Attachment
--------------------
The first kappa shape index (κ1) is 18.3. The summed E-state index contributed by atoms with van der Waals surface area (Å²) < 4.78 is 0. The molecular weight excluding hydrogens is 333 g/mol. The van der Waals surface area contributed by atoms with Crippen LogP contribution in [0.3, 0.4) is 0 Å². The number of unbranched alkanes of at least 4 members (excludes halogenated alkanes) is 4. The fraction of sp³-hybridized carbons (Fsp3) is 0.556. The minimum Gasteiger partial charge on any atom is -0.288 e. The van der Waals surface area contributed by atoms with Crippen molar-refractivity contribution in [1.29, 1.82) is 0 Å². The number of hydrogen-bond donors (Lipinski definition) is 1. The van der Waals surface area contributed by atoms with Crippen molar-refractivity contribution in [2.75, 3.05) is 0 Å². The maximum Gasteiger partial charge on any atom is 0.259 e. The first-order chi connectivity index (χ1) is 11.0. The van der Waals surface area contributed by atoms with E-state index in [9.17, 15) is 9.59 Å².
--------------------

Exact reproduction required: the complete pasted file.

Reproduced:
The first kappa shape index (κ1) is 18.3. The summed E-state index contributed by atoms with van der Waals surface area (Å²) < 4.78 is 0. The molecular weight excluding hydrogens is 333 g/mol. The van der Waals surface area contributed by atoms with Crippen LogP contribution in [0.3, 0.4) is 0 Å². The number of unbranched alkanes of at least 4 members (excludes halogenated alkanes) is 4. The fraction of sp³-hybridized carbons (Fsp3) is 0.556. The minimum Gasteiger partial charge on any atom is -0.288 e. The van der Waals surface area contributed by atoms with Crippen molar-refractivity contribution in [1.29, 1.82) is 0 Å². The number of hydrogen-bond donors (Lipinski definition) is 1. The van der Waals surface area contributed by atoms with Crippen molar-refractivity contribution in [2.75, 3.05) is 0 Å². The maximum Gasteiger partial charge on any atom is 0.259 e. The first-order chi connectivity index (χ1) is 11.0. The van der Waals surface area contributed by atoms with E-state index in [9.17, 15) is 9.59 Å².